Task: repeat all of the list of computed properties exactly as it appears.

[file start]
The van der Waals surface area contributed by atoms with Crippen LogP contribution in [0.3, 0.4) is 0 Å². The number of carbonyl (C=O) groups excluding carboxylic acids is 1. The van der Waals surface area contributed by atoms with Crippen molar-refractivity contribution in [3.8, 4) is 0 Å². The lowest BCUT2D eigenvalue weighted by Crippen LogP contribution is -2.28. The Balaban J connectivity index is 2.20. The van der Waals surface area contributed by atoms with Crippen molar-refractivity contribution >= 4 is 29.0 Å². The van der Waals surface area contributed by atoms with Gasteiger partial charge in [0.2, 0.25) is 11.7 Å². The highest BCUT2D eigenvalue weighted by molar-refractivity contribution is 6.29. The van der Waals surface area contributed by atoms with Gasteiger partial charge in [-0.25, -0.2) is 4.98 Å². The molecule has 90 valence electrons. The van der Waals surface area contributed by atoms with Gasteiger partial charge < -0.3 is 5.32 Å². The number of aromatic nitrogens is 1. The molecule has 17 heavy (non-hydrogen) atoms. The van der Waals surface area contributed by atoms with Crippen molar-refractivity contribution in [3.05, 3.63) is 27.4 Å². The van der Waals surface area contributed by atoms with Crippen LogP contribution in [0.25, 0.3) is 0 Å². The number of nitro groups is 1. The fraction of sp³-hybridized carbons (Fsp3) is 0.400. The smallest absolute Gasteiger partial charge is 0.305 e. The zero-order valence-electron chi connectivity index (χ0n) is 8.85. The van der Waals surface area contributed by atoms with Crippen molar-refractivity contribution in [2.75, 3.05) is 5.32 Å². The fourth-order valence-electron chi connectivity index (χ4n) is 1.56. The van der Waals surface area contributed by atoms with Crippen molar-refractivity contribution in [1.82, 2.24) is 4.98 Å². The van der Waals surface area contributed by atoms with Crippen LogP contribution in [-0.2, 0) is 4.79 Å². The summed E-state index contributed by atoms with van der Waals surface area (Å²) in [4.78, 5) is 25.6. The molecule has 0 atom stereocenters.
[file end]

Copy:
The van der Waals surface area contributed by atoms with Crippen LogP contribution in [0.3, 0.4) is 0 Å². The number of carbonyl (C=O) groups excluding carboxylic acids is 1. The van der Waals surface area contributed by atoms with Crippen molar-refractivity contribution in [3.8, 4) is 0 Å². The lowest BCUT2D eigenvalue weighted by Crippen LogP contribution is -2.28. The Balaban J connectivity index is 2.20. The van der Waals surface area contributed by atoms with Crippen molar-refractivity contribution >= 4 is 29.0 Å². The van der Waals surface area contributed by atoms with Gasteiger partial charge in [0.2, 0.25) is 11.7 Å². The highest BCUT2D eigenvalue weighted by molar-refractivity contribution is 6.29. The van der Waals surface area contributed by atoms with Gasteiger partial charge in [-0.25, -0.2) is 4.98 Å². The molecule has 90 valence electrons. The van der Waals surface area contributed by atoms with Gasteiger partial charge < -0.3 is 5.32 Å². The number of aromatic nitrogens is 1. The molecule has 17 heavy (non-hydrogen) atoms. The van der Waals surface area contributed by atoms with Crippen molar-refractivity contribution in [3.05, 3.63) is 27.4 Å². The van der Waals surface area contributed by atoms with Crippen LogP contribution in [0.25, 0.3) is 0 Å². The number of nitro groups is 1. The fraction of sp³-hybridized carbons (Fsp3) is 0.400. The smallest absolute Gasteiger partial charge is 0.305 e. The zero-order valence-electron chi connectivity index (χ0n) is 8.85. The van der Waals surface area contributed by atoms with Crippen molar-refractivity contribution in [2.75, 3.05) is 5.32 Å². The fourth-order valence-electron chi connectivity index (χ4n) is 1.56. The van der Waals surface area contributed by atoms with Crippen molar-refractivity contribution in [1.82, 2.24) is 4.98 Å². The van der Waals surface area contributed by atoms with Crippen LogP contribution in [-0.2, 0) is 4.79 Å². The summed E-state index contributed by atoms with van der Waals surface area (Å²) in [4.78, 5) is 25.6. The molecule has 0 atom stereocenters.